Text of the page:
Seeing and Believing: Confabulation and Reality

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Does our brain play tricks on us? Michael Gazzaniga, a brain researcher, conducted a study in which hew looked to determine how a lack of control affected how the subjects identified patterns of random stimuli. In short, the study helped us understand that when we lose our sense of control, we search for and establish patterns and relationships which may not exist.In individuals with known brain injuries and those with specific psychiatric diagnoses we call that phenomena "confabulation". Our brains search for meaning to events and, in the absence of being able to formulate an accurate portrayal, we "fill in the blanks".

As we look at individuals who have a brain injury, their deficits in perception may drive their confabulatory response as they interact with the world and attempt to make sense of it. For individuals who are paranoid or obsessive, their troubling perceptions of reality may be better understood as an attempt to regain control. The limits of our ability to perceive what is happening to us, for whatever reason, may be considered "pathological" or "dysfunctional", but, in fact it is just our brain making sense of the world and establishing control and order with the tools that are available to it through our perceptions and interpretations of stimuli.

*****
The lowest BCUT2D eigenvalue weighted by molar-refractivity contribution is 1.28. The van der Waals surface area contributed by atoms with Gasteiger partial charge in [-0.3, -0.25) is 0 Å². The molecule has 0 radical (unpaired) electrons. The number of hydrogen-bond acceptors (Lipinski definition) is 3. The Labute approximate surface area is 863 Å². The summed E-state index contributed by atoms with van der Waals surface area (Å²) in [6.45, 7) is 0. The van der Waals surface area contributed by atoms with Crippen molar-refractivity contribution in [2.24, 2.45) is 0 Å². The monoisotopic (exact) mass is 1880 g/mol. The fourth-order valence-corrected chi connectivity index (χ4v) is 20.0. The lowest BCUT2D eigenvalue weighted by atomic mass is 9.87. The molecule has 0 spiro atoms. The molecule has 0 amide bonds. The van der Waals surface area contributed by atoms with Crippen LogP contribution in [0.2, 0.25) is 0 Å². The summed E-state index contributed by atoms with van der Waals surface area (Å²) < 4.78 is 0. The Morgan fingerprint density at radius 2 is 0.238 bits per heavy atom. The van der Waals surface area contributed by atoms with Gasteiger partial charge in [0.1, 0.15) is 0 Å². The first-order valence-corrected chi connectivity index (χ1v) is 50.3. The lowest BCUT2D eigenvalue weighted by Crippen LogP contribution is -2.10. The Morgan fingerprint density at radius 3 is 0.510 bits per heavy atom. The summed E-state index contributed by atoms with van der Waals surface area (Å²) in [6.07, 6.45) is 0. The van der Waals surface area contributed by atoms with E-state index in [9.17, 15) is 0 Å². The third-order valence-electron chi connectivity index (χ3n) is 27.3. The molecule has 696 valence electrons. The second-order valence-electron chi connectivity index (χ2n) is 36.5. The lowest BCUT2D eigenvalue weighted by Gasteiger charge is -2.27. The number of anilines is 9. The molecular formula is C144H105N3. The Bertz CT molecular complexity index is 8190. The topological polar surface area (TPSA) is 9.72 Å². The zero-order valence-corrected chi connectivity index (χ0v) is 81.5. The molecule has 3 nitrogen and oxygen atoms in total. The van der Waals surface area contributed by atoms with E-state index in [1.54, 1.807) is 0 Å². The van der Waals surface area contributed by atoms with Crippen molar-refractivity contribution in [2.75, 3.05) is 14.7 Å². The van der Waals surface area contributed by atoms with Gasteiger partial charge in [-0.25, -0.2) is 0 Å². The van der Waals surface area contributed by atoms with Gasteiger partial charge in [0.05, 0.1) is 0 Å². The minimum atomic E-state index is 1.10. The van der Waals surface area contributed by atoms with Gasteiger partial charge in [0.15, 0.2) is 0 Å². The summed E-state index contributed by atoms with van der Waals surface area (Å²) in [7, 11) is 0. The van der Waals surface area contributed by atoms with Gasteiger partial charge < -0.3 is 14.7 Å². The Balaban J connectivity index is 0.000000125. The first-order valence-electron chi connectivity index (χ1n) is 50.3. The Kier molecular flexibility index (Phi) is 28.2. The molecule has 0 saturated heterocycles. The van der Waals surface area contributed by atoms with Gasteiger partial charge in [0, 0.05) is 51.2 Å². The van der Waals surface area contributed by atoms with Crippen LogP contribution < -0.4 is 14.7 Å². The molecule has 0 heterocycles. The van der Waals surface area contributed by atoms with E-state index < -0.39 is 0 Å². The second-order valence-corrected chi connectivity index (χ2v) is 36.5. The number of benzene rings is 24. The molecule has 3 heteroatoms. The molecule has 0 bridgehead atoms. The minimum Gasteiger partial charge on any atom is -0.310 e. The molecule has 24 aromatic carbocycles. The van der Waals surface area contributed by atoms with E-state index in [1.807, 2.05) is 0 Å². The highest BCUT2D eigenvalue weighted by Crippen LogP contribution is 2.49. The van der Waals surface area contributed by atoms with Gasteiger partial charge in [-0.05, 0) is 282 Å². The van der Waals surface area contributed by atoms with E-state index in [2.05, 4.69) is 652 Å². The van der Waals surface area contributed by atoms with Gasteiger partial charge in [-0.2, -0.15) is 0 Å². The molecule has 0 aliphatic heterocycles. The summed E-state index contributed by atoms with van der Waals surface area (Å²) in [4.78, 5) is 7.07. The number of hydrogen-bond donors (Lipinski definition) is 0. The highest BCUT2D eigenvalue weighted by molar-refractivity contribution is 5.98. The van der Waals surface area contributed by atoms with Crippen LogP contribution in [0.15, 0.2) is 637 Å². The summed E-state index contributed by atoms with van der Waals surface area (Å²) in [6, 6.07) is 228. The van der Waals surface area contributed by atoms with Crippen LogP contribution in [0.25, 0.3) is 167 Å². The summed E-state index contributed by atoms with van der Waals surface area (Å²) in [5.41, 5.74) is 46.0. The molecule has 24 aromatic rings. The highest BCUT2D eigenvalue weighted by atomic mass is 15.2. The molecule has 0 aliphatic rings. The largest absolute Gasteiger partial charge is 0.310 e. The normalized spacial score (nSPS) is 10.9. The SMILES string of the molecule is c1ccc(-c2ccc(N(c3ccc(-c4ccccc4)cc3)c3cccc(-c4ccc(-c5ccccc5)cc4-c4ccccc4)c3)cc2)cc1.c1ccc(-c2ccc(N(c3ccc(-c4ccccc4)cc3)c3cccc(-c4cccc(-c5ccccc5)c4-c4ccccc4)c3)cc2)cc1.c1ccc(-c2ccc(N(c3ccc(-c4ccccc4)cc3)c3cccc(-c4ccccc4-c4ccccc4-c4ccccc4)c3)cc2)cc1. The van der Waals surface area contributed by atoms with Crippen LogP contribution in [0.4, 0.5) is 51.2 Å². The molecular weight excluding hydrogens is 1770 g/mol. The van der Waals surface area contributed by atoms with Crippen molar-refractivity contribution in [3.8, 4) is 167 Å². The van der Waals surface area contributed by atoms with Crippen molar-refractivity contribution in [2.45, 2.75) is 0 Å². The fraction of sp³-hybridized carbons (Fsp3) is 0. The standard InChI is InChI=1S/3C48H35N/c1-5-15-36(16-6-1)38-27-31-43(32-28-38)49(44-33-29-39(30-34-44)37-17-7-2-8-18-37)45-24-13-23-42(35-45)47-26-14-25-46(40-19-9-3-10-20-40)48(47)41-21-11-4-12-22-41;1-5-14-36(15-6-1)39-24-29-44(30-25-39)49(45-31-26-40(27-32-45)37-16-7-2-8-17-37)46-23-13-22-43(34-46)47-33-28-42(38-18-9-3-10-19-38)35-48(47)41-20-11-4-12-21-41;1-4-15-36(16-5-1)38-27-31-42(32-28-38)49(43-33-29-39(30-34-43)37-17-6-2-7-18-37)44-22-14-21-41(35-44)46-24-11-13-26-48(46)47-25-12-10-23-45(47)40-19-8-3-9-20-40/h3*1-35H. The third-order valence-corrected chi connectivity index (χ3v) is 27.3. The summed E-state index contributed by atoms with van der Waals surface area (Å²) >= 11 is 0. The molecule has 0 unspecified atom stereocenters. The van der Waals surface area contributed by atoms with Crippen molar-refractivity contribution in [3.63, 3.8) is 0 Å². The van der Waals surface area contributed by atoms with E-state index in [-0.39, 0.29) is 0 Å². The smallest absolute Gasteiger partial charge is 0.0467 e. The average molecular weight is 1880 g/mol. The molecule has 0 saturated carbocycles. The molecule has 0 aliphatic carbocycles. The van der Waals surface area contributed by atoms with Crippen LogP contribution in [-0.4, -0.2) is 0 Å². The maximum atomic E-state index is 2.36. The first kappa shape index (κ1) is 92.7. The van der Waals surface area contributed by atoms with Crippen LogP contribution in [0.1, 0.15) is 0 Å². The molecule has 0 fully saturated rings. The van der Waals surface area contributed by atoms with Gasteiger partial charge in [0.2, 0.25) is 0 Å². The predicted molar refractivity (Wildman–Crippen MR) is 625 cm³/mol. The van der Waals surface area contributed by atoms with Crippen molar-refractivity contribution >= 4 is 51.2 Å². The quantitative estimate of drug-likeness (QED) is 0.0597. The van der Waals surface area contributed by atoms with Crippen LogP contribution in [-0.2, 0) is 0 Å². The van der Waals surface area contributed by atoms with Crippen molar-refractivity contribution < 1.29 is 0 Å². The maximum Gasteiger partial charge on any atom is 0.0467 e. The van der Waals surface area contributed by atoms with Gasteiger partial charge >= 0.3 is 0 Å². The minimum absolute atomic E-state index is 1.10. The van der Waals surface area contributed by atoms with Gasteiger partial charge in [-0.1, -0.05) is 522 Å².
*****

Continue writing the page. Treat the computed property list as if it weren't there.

Salvador Dali, the Surrealist painter, wore various lenses to distort objects and create the visions which served as elements in his paintings. Was he assisting the process of distorting his perceptions to support his creativity or was he engaging in intentional confabulation? Where does creativity end and pathology begin?

Just something to think about.

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